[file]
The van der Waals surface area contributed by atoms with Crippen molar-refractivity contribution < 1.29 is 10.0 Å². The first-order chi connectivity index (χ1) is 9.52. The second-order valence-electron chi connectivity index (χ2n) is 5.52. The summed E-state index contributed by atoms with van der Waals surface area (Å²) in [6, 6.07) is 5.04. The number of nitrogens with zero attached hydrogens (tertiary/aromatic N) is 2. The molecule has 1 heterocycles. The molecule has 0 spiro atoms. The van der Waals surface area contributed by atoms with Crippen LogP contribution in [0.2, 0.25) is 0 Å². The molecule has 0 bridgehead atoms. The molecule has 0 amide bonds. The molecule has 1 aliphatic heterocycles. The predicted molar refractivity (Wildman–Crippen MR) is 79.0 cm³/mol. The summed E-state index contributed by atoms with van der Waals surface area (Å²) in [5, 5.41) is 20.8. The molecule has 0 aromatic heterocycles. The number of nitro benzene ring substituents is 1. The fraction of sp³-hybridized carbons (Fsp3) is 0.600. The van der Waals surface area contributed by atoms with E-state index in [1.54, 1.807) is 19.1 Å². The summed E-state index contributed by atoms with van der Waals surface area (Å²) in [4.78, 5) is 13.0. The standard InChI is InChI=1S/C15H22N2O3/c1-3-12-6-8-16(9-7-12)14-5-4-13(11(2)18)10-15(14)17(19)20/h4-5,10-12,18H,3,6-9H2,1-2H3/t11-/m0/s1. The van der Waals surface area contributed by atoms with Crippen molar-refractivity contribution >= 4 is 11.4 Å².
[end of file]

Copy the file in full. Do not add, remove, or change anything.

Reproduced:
The van der Waals surface area contributed by atoms with Crippen molar-refractivity contribution < 1.29 is 10.0 Å². The first-order chi connectivity index (χ1) is 9.52. The second-order valence-electron chi connectivity index (χ2n) is 5.52. The summed E-state index contributed by atoms with van der Waals surface area (Å²) in [6, 6.07) is 5.04. The number of nitrogens with zero attached hydrogens (tertiary/aromatic N) is 2. The molecule has 1 heterocycles. The molecule has 0 spiro atoms. The van der Waals surface area contributed by atoms with Crippen LogP contribution in [0.2, 0.25) is 0 Å². The molecule has 0 bridgehead atoms. The molecule has 0 amide bonds. The molecule has 1 aliphatic heterocycles. The predicted molar refractivity (Wildman–Crippen MR) is 79.0 cm³/mol. The summed E-state index contributed by atoms with van der Waals surface area (Å²) in [5, 5.41) is 20.8. The molecule has 0 aromatic heterocycles. The number of nitro benzene ring substituents is 1. The fraction of sp³-hybridized carbons (Fsp3) is 0.600. The van der Waals surface area contributed by atoms with E-state index in [1.54, 1.807) is 19.1 Å². The summed E-state index contributed by atoms with van der Waals surface area (Å²) in [4.78, 5) is 13.0. The standard InChI is InChI=1S/C15H22N2O3/c1-3-12-6-8-16(9-7-12)14-5-4-13(11(2)18)10-15(14)17(19)20/h4-5,10-12,18H,3,6-9H2,1-2H3/t11-/m0/s1. The van der Waals surface area contributed by atoms with Crippen molar-refractivity contribution >= 4 is 11.4 Å².